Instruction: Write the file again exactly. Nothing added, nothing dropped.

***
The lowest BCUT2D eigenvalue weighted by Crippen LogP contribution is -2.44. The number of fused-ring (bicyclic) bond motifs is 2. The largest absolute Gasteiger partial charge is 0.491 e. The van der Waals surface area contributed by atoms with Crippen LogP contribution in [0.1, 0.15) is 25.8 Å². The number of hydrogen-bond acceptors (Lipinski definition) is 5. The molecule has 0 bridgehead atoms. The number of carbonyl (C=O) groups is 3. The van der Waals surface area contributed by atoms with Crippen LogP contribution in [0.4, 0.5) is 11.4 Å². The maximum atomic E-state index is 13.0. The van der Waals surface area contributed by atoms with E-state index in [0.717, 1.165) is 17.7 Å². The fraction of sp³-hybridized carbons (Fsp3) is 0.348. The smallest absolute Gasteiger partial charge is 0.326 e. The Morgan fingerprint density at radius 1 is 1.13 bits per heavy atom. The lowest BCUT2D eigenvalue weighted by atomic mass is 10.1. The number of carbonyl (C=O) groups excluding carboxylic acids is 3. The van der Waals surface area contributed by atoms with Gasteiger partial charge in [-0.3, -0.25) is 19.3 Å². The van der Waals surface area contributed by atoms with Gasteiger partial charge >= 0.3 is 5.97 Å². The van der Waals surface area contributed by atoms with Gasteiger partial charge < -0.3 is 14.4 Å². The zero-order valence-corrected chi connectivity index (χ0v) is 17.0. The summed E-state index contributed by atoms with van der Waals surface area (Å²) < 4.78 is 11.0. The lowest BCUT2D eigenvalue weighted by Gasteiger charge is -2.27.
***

The lowest BCUT2D eigenvalue weighted by Crippen LogP contribution is -2.44. The number of fused-ring (bicyclic) bond motifs is 2. The largest absolute Gasteiger partial charge is 0.491 e. The van der Waals surface area contributed by atoms with Crippen LogP contribution in [0.1, 0.15) is 25.8 Å². The number of hydrogen-bond acceptors (Lipinski definition) is 5. The molecule has 0 bridgehead atoms. The number of carbonyl (C=O) groups is 3. The van der Waals surface area contributed by atoms with Crippen LogP contribution in [0.4, 0.5) is 11.4 Å². The maximum atomic E-state index is 13.0. The van der Waals surface area contributed by atoms with E-state index in [0.717, 1.165) is 17.7 Å². The fraction of sp³-hybridized carbons (Fsp3) is 0.348. The smallest absolute Gasteiger partial charge is 0.326 e. The Morgan fingerprint density at radius 1 is 1.13 bits per heavy atom. The lowest BCUT2D eigenvalue weighted by atomic mass is 10.1. The number of carbonyl (C=O) groups excluding carboxylic acids is 3. The van der Waals surface area contributed by atoms with Gasteiger partial charge in [-0.3, -0.25) is 19.3 Å². The van der Waals surface area contributed by atoms with Gasteiger partial charge >= 0.3 is 5.97 Å². The van der Waals surface area contributed by atoms with Gasteiger partial charge < -0.3 is 14.4 Å². The zero-order valence-corrected chi connectivity index (χ0v) is 17.0. The summed E-state index contributed by atoms with van der Waals surface area (Å²) < 4.78 is 11.0. The lowest BCUT2D eigenvalue weighted by Gasteiger charge is -2.27.